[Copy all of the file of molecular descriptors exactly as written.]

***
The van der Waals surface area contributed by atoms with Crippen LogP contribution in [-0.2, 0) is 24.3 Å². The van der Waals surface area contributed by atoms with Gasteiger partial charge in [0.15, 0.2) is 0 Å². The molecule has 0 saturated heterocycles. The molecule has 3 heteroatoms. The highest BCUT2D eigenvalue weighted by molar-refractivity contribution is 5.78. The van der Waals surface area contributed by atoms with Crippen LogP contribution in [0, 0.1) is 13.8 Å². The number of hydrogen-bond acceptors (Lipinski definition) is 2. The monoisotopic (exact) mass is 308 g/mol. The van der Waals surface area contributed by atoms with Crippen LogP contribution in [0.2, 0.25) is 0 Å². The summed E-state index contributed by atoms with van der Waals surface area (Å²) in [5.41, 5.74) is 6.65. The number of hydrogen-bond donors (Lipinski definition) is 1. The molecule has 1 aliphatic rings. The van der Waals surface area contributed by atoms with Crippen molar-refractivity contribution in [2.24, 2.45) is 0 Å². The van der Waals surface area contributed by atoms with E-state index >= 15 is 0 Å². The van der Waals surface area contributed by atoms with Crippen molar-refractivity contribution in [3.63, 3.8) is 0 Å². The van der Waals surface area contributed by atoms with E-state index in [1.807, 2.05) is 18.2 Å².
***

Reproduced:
The van der Waals surface area contributed by atoms with Crippen LogP contribution in [-0.2, 0) is 24.3 Å². The van der Waals surface area contributed by atoms with Gasteiger partial charge in [0.15, 0.2) is 0 Å². The molecule has 0 saturated heterocycles. The molecule has 3 heteroatoms. The highest BCUT2D eigenvalue weighted by molar-refractivity contribution is 5.78. The van der Waals surface area contributed by atoms with Crippen LogP contribution in [0, 0.1) is 13.8 Å². The number of hydrogen-bond acceptors (Lipinski definition) is 2. The monoisotopic (exact) mass is 308 g/mol. The van der Waals surface area contributed by atoms with Crippen LogP contribution in [0.2, 0.25) is 0 Å². The summed E-state index contributed by atoms with van der Waals surface area (Å²) in [5.41, 5.74) is 6.65. The number of hydrogen-bond donors (Lipinski definition) is 1. The molecule has 1 aliphatic rings. The van der Waals surface area contributed by atoms with Crippen molar-refractivity contribution in [2.24, 2.45) is 0 Å². The van der Waals surface area contributed by atoms with E-state index >= 15 is 0 Å². The van der Waals surface area contributed by atoms with Crippen molar-refractivity contribution in [3.63, 3.8) is 0 Å². The van der Waals surface area contributed by atoms with E-state index in [1.807, 2.05) is 18.2 Å².